On the morning of the 22nd we found a young leopard cub resting in a Marula Tree near Pat’s Drift Koppies. We did not recognise the cub at first glance, and estimated the age to be around six months. The cub had the rangers perplexed for a while, as we could not think of any female leopard that could possibly have cubs of this age, and in that area. The cub was very relaxed in the presence of vehicles and provided us with very good viewing. On closer inspection we could see the cub may be older than our initial impression, and after some research it was revealed that it was a cub belonging to the Matshipiri female from her litter produced in December 2011.
It was a young female and it is safe to assume for good now – after a sighting last month with only the mother and the female cub – that the male cub is no longer with us. The cub put on such a good show that a photographic group from Wild 4 Photographic Safaris spent the entire day with her. She climbed from tree to tree with exceptional skill and with relative ease, still descending backwards as young leopards do until they enhance their ability. The Matshipiri female was obviously out hunting or marking her territory and was happy to leave the cub to its own devices. Cubs of this age can be left on their own for a few days at a time and it is an important time for them to explore and enhance their skill set. They will usually stick to a confined area within a radius of where their mother has left them. This is exactly the behavior that we witnessed, with the cub not prepared to venture too far from where she was first found. It was only during late afternoon that the cub entered a thicket and revealed the remains of a female duiker that her mother must have killed for her.
The cub was very wary of feeding on the ground, and would not allow us to get too close. Her instincts are already kicking in, showing much resentment toward eagles flying overhead that she must have thought were vultures that may give away her hiding spot!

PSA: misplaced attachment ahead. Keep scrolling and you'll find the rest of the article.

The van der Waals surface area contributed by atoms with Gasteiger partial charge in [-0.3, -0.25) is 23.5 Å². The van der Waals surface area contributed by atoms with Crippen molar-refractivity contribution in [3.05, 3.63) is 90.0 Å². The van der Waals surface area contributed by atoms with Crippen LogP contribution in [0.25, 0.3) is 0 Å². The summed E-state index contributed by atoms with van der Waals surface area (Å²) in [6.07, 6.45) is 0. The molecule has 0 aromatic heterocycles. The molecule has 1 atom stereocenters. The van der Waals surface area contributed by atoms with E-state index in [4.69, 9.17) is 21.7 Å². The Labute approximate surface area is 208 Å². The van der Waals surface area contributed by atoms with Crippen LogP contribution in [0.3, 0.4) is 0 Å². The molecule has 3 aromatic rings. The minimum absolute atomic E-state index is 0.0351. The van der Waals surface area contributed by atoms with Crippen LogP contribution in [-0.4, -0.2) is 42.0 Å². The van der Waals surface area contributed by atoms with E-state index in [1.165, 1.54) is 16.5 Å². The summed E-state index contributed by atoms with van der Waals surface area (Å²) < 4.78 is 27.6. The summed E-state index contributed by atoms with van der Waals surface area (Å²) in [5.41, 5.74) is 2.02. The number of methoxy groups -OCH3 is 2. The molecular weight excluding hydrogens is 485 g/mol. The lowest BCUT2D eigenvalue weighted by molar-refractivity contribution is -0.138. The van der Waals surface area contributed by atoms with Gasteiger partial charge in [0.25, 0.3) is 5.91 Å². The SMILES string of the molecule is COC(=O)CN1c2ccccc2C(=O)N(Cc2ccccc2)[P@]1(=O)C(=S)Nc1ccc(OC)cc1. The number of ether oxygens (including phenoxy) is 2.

Once she was finished feeding, she buried a portion of the carcass with the aim of masking the scent. Impressive behavior from a youngster. We were hoping that the mother might return to the scene whilst we were watching but unfortunately she was obviously too preoccupied with her duties and did not make an appearance.
Meanwhile, the Styx pride of lions was resting not too far away from where the young leopard was stationed. As night fell the lions became active and the direction of choice was straight toward the area of the cub of the Matshipiri female. They did not have to go far before they spotted the leopard cub… The two sub adult females from the pride raced in toward the leopard. Our anxiety was quickly overcome when the leopard leaped up into one of her trees nearby. After all, she did have plenty of practise throughout the day and the task of evading the lions was an easy one. Unfortunately for the leopard, one of the grown lionesses was onto her duiker which she finished in quick time. This is probably not the first time that the leopard has had to deal with lions, nor will it be her last and she did well to avoid any drama on this occasion.
The two cheetah brothers were also found on the same morning, and in close proximity to where the lion and leopard action was going on! We found the pair on Rhino Walk, and we watched as they scaled consecutive termite mounds, scanning for prey. Eventually they were in luck. They spotted a group of kudu moving about in the distance. The brothers moved themselves into good position and waited on the edge of the bushline for the opportune moment. Unfortunately there were only adult kudus among the group, and the cheetah were being overly ambitious in their approach. A cheetah is no match for a fully-grown kudu and after a small chase, the kudu made an easy getaway. During that morning they also made an attempt at a steenbok, which also manage to escape. In the afternoon we found the brothers again and they had moved some distance from where they were left a few hours earlier. They were still on the hunt and we watched as they made some dismal efforts at hunting some impala. The hunting conditions were not ideal for the cheetah. The bushwillow thickets can be a set-back to their hunting ability, which usually relies on more open terrain where they can unleash their top speeds and gain full advantage over prey.
The MalaMala Ranger Team.
PLEASE NOTE: Animals on MalaMala are named after their territories. This means that a) only the predators have been given names and b) we only know the animals according to the names we have given them, as they are based on the territories within MalaMala’s boundaries.